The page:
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A year without seasonality?

seasonalityFor many job boards, seasonality in hiring demand is a fact of life. Demand may drop during the holidays, or the dead of summer, or perhaps in the fall or spring. Or…it may rise during those periods. It just depends on what particular niche or location you serve.


Well, maybe not this year. Or at least, maybe not for some of us. Why? Well…

  • Over 700,000 people died from COVID over the past 18 months. Not all of those were employed – but many were.
  • Untold millions were abruptly sent home in March of 2020 – and found that the break gave them time to consider whether or not they even wanted to return to their old jobs. Guess what? Some retired, some stayed remote, and some chose another profession or employer. 
  • Right now there are lots of open jobs – but not enough people to fill those jobs (even if they wanted to).

The end result? Employer that used to have the luxury to ‘hire when we need to’ are now frantic to ‘hire anyone, anytime‘. Think of employers that operate at the bottom of the wage food chain, such as retailers, day cares, restaurants, on-demand transportation, and non-profits. No matter what their ‘season’ is, they are hiring – because they have no choice. And don’t forget employers that create unpleasant or abusive work environments – they can’t get away with this type of behavior as easily. Some are shutting down. Others are making do with less. Still others are trying to migrate to new work models, including those that contain more automation or less hands-on customer service.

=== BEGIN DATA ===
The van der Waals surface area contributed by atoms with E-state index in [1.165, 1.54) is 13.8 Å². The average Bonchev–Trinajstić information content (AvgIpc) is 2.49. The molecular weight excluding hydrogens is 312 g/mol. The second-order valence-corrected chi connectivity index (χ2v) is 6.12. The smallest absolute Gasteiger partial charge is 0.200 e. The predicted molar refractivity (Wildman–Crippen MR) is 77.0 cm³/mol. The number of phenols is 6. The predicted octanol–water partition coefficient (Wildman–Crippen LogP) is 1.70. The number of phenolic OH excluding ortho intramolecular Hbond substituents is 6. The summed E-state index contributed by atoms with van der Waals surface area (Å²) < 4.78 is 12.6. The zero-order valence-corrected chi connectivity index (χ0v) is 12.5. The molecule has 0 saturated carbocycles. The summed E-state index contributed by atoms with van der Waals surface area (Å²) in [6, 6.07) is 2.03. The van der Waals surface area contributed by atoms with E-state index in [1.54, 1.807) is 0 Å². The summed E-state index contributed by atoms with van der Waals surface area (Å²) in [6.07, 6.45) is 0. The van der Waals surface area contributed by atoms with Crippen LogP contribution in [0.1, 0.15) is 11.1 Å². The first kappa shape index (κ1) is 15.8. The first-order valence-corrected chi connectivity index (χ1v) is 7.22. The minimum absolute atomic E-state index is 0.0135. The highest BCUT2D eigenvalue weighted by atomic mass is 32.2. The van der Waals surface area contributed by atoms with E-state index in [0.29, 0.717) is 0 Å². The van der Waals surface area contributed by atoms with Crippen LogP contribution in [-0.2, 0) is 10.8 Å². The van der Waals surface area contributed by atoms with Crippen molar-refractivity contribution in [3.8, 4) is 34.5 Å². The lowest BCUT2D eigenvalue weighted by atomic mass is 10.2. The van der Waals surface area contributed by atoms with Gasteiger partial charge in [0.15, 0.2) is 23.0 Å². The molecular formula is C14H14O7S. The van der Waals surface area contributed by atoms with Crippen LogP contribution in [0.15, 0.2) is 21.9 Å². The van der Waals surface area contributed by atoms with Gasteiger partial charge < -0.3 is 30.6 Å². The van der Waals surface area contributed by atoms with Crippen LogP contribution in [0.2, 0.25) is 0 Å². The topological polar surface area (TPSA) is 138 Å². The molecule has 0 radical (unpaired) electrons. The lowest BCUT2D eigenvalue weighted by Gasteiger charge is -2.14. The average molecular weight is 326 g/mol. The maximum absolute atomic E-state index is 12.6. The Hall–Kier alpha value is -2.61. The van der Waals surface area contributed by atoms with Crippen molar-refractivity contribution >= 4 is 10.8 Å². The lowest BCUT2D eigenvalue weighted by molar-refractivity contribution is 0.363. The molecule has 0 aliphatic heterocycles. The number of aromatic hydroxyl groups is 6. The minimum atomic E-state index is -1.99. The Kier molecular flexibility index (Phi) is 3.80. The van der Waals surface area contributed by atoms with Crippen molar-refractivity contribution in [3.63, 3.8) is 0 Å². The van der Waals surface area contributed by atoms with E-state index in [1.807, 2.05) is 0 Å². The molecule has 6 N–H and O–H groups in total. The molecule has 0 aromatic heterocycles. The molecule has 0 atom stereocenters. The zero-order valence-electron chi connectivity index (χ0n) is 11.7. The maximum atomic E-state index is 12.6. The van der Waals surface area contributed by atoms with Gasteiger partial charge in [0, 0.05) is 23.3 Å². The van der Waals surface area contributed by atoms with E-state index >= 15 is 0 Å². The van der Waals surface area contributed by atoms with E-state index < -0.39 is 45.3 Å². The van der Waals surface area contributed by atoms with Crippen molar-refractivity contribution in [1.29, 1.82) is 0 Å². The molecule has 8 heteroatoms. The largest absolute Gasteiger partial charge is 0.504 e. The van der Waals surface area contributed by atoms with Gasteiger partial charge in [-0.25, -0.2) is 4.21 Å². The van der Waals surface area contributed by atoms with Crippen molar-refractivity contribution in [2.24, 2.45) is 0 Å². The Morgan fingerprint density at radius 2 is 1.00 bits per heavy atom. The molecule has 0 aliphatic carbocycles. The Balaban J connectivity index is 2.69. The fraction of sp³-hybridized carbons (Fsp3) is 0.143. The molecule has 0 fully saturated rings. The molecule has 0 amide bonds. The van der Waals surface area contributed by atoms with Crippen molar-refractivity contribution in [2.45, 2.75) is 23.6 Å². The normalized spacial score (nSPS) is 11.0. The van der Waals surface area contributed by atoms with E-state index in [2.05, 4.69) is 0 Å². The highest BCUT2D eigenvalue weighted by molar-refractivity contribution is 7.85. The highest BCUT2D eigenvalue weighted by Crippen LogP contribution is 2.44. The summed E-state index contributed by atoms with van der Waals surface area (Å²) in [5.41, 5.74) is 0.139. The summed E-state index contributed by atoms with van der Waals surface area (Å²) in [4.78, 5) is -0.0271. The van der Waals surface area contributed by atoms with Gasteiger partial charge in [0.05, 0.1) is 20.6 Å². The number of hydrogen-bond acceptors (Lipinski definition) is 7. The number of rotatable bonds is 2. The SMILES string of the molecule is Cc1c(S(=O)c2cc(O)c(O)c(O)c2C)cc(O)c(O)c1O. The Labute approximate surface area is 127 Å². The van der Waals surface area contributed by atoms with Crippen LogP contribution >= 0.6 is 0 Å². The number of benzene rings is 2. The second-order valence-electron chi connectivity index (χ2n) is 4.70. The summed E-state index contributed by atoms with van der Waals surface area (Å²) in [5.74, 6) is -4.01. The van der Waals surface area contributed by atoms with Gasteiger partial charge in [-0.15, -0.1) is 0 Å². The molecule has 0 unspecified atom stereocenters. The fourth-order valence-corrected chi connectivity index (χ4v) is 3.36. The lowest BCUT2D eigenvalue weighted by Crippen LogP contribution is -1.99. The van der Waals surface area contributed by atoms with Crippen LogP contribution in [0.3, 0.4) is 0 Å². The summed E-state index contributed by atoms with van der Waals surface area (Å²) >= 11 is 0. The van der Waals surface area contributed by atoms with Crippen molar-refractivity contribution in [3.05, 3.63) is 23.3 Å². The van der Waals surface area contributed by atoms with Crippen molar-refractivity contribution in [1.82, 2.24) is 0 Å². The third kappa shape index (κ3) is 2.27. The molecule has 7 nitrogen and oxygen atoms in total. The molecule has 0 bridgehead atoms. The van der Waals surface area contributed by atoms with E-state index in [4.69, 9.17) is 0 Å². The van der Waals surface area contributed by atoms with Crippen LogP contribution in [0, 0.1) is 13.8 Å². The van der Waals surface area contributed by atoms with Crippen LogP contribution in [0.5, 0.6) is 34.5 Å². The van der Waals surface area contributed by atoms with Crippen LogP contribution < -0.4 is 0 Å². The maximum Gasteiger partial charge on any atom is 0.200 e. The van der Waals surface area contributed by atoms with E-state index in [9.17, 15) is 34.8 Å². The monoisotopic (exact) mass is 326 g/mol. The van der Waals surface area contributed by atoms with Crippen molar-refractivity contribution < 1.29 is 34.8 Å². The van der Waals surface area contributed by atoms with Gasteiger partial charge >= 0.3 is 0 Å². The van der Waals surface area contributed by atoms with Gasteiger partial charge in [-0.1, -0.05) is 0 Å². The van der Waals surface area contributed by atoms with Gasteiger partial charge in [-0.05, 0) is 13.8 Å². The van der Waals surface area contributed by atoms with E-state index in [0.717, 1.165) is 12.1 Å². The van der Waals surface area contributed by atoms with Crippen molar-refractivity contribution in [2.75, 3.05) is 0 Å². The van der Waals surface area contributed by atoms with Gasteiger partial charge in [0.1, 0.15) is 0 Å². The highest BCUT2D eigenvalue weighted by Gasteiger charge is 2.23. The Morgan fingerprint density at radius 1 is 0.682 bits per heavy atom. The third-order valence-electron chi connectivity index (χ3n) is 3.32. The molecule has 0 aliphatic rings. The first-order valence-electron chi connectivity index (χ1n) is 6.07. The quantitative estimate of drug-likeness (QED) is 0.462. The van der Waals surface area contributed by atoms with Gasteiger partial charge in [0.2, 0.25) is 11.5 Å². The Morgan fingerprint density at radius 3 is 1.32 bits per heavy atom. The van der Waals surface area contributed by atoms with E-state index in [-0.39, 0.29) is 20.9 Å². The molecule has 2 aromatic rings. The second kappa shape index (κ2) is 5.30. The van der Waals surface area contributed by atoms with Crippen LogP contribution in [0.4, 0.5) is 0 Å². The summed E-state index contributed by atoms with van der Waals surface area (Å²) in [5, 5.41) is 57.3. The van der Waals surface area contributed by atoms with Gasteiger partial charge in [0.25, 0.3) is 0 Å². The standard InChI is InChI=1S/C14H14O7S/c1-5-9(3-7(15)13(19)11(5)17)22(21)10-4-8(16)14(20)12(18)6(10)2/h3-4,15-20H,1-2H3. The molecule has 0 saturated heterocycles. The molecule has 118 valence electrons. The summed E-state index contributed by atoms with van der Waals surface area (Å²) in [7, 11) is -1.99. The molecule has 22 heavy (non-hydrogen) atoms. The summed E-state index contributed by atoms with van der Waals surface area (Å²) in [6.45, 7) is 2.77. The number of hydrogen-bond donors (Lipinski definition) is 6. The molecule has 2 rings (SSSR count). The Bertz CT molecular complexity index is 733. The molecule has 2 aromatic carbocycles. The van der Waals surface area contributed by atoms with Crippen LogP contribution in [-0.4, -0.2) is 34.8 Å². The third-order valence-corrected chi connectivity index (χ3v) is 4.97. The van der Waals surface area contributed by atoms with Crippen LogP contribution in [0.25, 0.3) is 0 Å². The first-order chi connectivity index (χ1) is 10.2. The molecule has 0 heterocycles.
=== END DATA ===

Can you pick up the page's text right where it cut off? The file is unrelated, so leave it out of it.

In other words, for many employers, seasonality has disappeared – at least for now, and possibly for many months to come.

What does this mean for the job boards that were tuned to hiring seasonality? In the short run, it means that they are turning over every stone to find job seekers for their employers. Perhaps they’re partnering with training tools companies or educational institutions to funnel new graduates or career switchers into their first job. And perhaps they are reaching out to audiences they once ignored – including job seekers from different cultural or socioeconomic backgrounds. In other words, in the near terms these job boards are having to innovate.

What about the long term? Honestly, that’s hard to say. Many of the quick fixes – such as increased immigration – face political or bureaucratic hurdles. And don’t forget – almost all developed nations are facing declining birth rates, which means that there will be fewer workers unless they actively attack the problem. Job boards can’t fix the demographic problem – that’s way above their pay scale! So what can they do? Again, innovate. If the market changes, change with it. If job seekers aren’t actually ‘seeking’, then dig into the next level – identify the next generation of workers for these industries, and tap into them before they are looking.

It’s a big change in thinking – but in a world without seasonality, it may be your only alternative. Something to think about!

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